- Signs of liver problems like dark urine, feeling tired, not hungry, upset stomach or stomach pain, light-colored stools, throwing up, or yellow skin or eyes.
- Signs of gallstones like sudden pain in the upper right belly area, right shoulder area, or between the shoulder blades; yellow skin or eyes; or fever with chills.
- Signs of high or low blood pressure like very bad headache or dizziness, passing out, change in eyesight.
- Signs of electrolyte problems like mood changes, confusion, muscle pain or weakness, a heartbeat that does not feel normal, seizures, not hungry, or very bad upset stomach or throwing up.
- Slow heartbeat.
- Swelling of belly.
- Feeling very tired or weak.
- Swelling in the arms or legs.
- This medicine may lower the amount of certain hormones in your body. Call your doctor right away if you have abnormal diarrhea, dizziness, feeling tired or weak, nausea, not hungry, passing out, throwing up, or weight loss.
- A type of abnormal heartbeat (prolonged QT interval) can happen with pasireotide extended-release injection. Call your doctor right away if you have a fast heartbeat, a heartbeat that does not feel normal, or if you pass out.
What are some other side effects of Pasireotide Extended-Release Injection?
All drugs may cause side effects. However, many people have no side effects or only have minor side effects. Call your doctor or get medical help if any of these side effects or any other side effects bother you or do not go away:
- Belly pain.
- Feeling tired or weak.
- Upset stomach or throwing up.
- Loose stools (diarrhea).
- Hard stools (constipation).
- Hair loss.
- Nose and throat irritation.
- Irritation where the shot is given.
- Muscle or joint pain.
- Flu-like signs.
- Signs of a common cold.
- Back pain.
- Pain in arms or legs.
- Not hungry.
These are not all of the side effects that may occur. If you have questions about side effects, call your doctor. Call your doctor for medical advice about side effects.
You may report side effects to the FDA at 1-800-FDA-1088. You may also report side effects at http://www.fda.gov/medwatch.
If OVERDOSE is suspected:
If you think there has been an overdose, call your poison control center or get medical care right away. Be ready to tell or show what was taken, how much, and when it happened.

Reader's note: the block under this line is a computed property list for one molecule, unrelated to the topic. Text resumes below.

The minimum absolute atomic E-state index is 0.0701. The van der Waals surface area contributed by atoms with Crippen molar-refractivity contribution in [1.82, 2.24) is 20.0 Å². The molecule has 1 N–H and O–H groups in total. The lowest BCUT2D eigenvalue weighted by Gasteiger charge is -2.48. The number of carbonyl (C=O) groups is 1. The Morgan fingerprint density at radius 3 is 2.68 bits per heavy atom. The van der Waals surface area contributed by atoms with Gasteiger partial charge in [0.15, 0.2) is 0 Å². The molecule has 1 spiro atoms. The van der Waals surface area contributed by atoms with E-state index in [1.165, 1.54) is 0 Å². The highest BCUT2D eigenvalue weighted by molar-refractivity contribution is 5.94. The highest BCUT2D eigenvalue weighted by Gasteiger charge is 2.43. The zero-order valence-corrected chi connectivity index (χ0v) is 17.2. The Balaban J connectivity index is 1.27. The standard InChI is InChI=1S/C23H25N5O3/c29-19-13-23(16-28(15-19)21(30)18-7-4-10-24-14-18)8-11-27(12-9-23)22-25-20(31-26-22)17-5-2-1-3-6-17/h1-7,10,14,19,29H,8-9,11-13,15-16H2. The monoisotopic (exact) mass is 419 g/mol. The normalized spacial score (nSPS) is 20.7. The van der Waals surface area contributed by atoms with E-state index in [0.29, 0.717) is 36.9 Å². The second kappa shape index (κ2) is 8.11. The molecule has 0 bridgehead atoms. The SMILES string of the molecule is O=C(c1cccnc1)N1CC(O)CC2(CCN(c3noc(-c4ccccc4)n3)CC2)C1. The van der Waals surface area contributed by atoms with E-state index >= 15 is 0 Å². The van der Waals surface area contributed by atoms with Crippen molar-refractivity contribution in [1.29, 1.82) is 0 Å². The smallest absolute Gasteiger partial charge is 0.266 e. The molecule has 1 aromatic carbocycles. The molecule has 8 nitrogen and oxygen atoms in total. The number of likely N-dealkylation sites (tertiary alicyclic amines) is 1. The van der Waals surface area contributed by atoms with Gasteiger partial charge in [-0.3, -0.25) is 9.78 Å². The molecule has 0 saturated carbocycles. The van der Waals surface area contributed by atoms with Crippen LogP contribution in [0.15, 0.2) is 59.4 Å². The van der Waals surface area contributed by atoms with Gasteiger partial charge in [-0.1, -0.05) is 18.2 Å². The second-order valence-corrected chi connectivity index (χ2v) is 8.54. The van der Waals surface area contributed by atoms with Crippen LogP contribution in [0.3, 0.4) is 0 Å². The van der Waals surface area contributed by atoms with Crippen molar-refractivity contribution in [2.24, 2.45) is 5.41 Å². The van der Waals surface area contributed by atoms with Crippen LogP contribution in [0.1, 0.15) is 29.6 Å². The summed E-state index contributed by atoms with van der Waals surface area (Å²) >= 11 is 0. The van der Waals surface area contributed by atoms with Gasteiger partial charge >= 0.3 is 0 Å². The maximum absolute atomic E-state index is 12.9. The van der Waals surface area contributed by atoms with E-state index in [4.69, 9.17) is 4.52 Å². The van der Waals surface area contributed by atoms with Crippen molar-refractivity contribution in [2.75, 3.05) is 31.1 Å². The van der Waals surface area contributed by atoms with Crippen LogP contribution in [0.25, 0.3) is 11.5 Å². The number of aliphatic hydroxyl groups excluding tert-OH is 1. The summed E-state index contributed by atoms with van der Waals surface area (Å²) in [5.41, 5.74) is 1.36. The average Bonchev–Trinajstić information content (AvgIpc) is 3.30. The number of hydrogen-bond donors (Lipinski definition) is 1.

How do I store and/or throw out Pasireotide Extended-Release Injection?
- If you need to store pasireotide extended-release injection at home, talk with your doctor, nurse, or pharmacist about how to store it.
Consumer information use
- If your symptoms or health problems do not get better or if they become worse, call your doctor.
- Do not share your drugs with others and do not take anyone else's drugs.
- Keep a list of all your drugs (prescription, natural products, vitamins, OTC) with you. Give this list to your doctor.
- Talk with the doctor before starting any new drug, including prescription or OTC, natural products, or vitamins.
- Some drugs may have another patient information leaflet. Check with your pharmacist. If you have any questions about pasireotide extended-release injection, please talk with your doctor, nurse, pharmacist, or other health care provider.
- Keep all drugs in a safe place. Keep all drugs out of the reach of children and pets.
- Throw away unused or expired drugs. Do not flush down a toilet or pour down a drain unless you are told to do so. Check with your pharmacist if you have questions about the best way to throw out drugs. There may be drug take-back programs in your area.
- If you think there has been an overdose, call your poison control center or get medical care right away. Be ready to tell or show what was taken, how much, and when it happened.
Always consult your healthcare provider to ensure the information displayed on this page applies to your personal circumstances.
More about pasireotide
- Pasireotide Side Effects
- During Pregnancy
- Dosage Information
- Drug Interactions
- En Español
- Drug class: somatostatin and somatostatin analogs